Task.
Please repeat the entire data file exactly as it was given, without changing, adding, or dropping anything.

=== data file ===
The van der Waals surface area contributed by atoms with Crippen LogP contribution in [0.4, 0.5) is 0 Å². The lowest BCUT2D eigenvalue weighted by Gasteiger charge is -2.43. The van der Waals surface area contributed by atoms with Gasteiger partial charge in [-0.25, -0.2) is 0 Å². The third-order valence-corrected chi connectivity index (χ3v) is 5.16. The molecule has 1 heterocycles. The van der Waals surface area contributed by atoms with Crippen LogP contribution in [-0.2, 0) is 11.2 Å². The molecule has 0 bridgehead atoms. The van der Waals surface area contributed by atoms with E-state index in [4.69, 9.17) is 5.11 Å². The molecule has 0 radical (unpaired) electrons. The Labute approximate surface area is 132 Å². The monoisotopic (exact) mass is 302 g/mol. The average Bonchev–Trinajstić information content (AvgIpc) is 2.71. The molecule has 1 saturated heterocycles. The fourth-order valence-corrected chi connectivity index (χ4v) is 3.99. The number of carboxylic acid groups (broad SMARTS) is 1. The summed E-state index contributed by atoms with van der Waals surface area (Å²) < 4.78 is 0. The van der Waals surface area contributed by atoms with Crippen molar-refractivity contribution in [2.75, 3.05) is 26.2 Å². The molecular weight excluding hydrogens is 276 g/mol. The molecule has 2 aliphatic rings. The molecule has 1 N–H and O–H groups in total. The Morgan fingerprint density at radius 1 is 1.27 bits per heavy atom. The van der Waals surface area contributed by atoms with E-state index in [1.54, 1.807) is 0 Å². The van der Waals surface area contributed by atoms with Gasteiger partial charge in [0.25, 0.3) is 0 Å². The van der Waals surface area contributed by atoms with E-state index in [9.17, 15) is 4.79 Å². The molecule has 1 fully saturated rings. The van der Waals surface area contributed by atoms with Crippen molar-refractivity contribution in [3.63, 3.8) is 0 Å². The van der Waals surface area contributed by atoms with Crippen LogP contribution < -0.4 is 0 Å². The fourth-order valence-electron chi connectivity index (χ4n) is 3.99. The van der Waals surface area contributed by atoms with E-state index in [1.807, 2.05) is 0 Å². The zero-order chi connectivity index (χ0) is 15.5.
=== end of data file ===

The van der Waals surface area contributed by atoms with Crippen LogP contribution in [0.4, 0.5) is 0 Å². The lowest BCUT2D eigenvalue weighted by Gasteiger charge is -2.43. The van der Waals surface area contributed by atoms with Gasteiger partial charge in [-0.25, -0.2) is 0 Å². The third-order valence-corrected chi connectivity index (χ3v) is 5.16. The molecule has 1 heterocycles. The van der Waals surface area contributed by atoms with Crippen LogP contribution in [-0.2, 0) is 11.2 Å². The molecule has 0 bridgehead atoms. The van der Waals surface area contributed by atoms with E-state index in [4.69, 9.17) is 5.11 Å². The molecule has 0 radical (unpaired) electrons. The Labute approximate surface area is 132 Å². The monoisotopic (exact) mass is 302 g/mol. The average Bonchev–Trinajstić information content (AvgIpc) is 2.71. The molecule has 1 saturated heterocycles. The fourth-order valence-corrected chi connectivity index (χ4v) is 3.99. The number of carboxylic acid groups (broad SMARTS) is 1. The summed E-state index contributed by atoms with van der Waals surface area (Å²) < 4.78 is 0. The van der Waals surface area contributed by atoms with Crippen molar-refractivity contribution in [2.75, 3.05) is 26.2 Å². The molecular weight excluding hydrogens is 276 g/mol. The molecule has 2 aliphatic rings. The molecule has 1 N–H and O–H groups in total. The Morgan fingerprint density at radius 1 is 1.27 bits per heavy atom. The van der Waals surface area contributed by atoms with E-state index in [1.54, 1.807) is 0 Å². The van der Waals surface area contributed by atoms with Gasteiger partial charge in [0.25, 0.3) is 0 Å². The van der Waals surface area contributed by atoms with E-state index in [9.17, 15) is 4.79 Å². The molecule has 1 fully saturated rings. The van der Waals surface area contributed by atoms with Crippen molar-refractivity contribution in [3.63, 3.8) is 0 Å². The van der Waals surface area contributed by atoms with Crippen LogP contribution < -0.4 is 0 Å². The fourth-order valence-electron chi connectivity index (χ4n) is 3.99. The van der Waals surface area contributed by atoms with E-state index in [1.807, 2.05) is 0 Å². The zero-order chi connectivity index (χ0) is 15.5.